Thinking Through Art and Design @Berkeley
This course introduces students to key vocabularies, forms, and histories from the many arts and design disciplines represented at UC Berkeley. It is conceived each year around a central theme that responds to significant works and events on the campus, providing an introduction to the many art and design resources available to students on campus. Students will compare practices from across the fields of visual art, film, dance, theater, music, architecture, graphic design, new media, and creative writing, and explore how different artists respond formally to the central themes of the course, considering how similar questions and arguments are differently addressed in visual, material, embodied, sonic, spatial, and linguistic forms.
Seminar in Material Culture: The Interpretation of Objects
Mellon Graduate Seminar: Material Culture: The Interpretation of Objects
This seminar looks at both material culture theory and the many ways scholars understand, ‘read,’ and interpret objects. It draws on the practices and questions of multiple disciplines including archaeology, anthropology, cultural geography, and art history. It considers painting, architecture, works on paper, textiles, metal objects, ceramics, clothing, baskets, and objects of wood, We will consider the variety of ways and contexts in which objects have been understood to ‘speak’ as aesthetic vehicles and as cultural texts. Taught by a faculty member who has extensive experience as a museum curator, this class will combine theory with hands-on learning. Students may enroll for 2 units (without final paper) or 4 (with final paper).
Theories & Methods for a Global History of Art
Simply put, art history is a history of image worlds, objects, and material practices. Could art history, then, help us better understand the haptic and visual potential of activist laser projections onto urban surfaces, the deification of the natural environment in ancient India, the sound of Arabic calligraphy, early modern European maps, or the kinesthetic of contemporary museum display? Co-taught by faculty with diverse specializations, Theories & Methods for a Global History of Art aims to do precisely that. The course is not designed to function as a history of world art or even a history of the discipline of art history, and it works very well as a complement to HA 100. By moving from the ancient to contemporary worlds, from the Americas to Asia, the course offers a toolkit for developing the required skills for visual analysis and interpretation. In the classroom, we will engage with major theoretical frameworks (for instance postcolonialism, feminism, and sexuality studies), critical methodologies (for instance formalism, sensory histories, and anthropology), and key concepts (for instance artist, mimesis, avant-garde). Our discussions in the classroom will be complemented by trips to local museums and built sites (for instance the Sustainability Walking Tour on campus) to provide students with hands-on experience in fieldwork. At the same time, we will acquire a pragmatic foundation in framing research questions and writing papers in preparation for upper division coursework.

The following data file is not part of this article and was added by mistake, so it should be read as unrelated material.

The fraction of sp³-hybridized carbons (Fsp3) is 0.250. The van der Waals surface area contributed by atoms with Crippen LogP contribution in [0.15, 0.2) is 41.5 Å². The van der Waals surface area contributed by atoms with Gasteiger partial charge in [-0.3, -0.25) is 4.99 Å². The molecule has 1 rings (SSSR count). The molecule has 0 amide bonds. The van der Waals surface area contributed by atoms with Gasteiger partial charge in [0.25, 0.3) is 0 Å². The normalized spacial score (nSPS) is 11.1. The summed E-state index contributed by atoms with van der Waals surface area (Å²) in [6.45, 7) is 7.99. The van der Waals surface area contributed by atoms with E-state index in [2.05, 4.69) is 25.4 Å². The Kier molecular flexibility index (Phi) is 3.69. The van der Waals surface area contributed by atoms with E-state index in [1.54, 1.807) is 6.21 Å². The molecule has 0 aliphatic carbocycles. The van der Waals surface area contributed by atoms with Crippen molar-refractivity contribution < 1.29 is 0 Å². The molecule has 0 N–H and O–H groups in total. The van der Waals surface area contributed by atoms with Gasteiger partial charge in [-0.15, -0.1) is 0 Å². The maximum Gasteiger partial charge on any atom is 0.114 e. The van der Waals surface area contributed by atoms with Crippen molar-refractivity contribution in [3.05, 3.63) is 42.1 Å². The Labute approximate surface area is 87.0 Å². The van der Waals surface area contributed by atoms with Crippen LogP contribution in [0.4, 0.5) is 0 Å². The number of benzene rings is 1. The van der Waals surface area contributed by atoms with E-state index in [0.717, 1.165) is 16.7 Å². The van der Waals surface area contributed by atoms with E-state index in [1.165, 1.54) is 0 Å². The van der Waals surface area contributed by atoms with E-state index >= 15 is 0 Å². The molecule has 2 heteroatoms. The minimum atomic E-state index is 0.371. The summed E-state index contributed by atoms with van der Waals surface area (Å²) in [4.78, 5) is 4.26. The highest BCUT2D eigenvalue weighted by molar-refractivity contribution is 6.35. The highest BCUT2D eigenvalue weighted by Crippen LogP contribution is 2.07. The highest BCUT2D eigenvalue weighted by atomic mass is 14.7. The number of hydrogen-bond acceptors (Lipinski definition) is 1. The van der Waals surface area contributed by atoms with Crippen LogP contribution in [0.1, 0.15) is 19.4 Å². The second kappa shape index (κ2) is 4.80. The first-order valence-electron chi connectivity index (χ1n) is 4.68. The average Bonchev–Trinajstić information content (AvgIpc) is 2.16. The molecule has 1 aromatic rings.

Special Topics in Fields of Art History
Why does Greek and Roman art and architecture matter?
Our graduate seminar will be an experimental workshop. To get to know each other we will present our recent work (research, article, etc.) in a short question-and-problem-driven paper. This will provide the basis to discuss which questions and topics in the field of Greek and Roman art, archaeology and architecture we would like to explore. To enhance cross-cultural debate we will invite Rahim Shayegan, Professor in Iranian and Director, Program of Iranian Studies (http://nelc.ucla.edu/person/m-rahim-shayegan/). If possible we will organise a trip to visit museum(s) with collections of classical and near eastern art – to study the real thing.
Institute for Field Research Summer Program
Join the 117-year old Phoebe Hearst Museum of Anthropology this summer as it reimagines its role as a place for scholarly discovery and community-based research. Students will be introduced to all aspects of museum work, from collections management and registration to philanthropy, cultural policy, and exhibit design. Students will also receive candid tours of select San Francisco Bay Area museums. Click here to find out more.